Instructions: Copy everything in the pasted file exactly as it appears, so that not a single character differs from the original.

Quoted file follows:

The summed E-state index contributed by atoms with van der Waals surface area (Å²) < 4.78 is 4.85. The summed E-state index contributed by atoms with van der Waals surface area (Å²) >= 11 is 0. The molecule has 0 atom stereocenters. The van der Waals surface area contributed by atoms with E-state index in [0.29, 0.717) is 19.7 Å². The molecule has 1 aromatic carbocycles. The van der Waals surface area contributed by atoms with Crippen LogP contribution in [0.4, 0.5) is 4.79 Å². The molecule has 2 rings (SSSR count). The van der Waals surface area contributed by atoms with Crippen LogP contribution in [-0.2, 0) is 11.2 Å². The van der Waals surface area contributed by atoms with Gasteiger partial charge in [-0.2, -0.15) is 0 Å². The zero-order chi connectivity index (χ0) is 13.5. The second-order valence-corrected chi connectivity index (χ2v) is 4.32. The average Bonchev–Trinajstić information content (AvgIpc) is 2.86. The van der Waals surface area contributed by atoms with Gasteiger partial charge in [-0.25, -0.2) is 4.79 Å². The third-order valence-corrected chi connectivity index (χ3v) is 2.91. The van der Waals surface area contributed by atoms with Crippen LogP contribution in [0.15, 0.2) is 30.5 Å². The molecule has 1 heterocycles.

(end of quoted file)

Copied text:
The summed E-state index contributed by atoms with van der Waals surface area (Å²) < 4.78 is 4.85. The summed E-state index contributed by atoms with van der Waals surface area (Å²) >= 11 is 0. The molecule has 0 atom stereocenters. The van der Waals surface area contributed by atoms with E-state index in [0.29, 0.717) is 19.7 Å². The molecule has 1 aromatic carbocycles. The van der Waals surface area contributed by atoms with Crippen LogP contribution in [0.4, 0.5) is 4.79 Å². The molecule has 2 rings (SSSR count). The van der Waals surface area contributed by atoms with Crippen LogP contribution in [-0.2, 0) is 11.2 Å². The van der Waals surface area contributed by atoms with Gasteiger partial charge in [-0.2, -0.15) is 0 Å². The zero-order chi connectivity index (χ0) is 13.5. The second-order valence-corrected chi connectivity index (χ2v) is 4.32. The average Bonchev–Trinajstić information content (AvgIpc) is 2.86. The van der Waals surface area contributed by atoms with Gasteiger partial charge in [-0.25, -0.2) is 4.79 Å². The third-order valence-corrected chi connectivity index (χ3v) is 2.91. The van der Waals surface area contributed by atoms with Crippen LogP contribution in [0.15, 0.2) is 30.5 Å². The molecule has 1 heterocycles.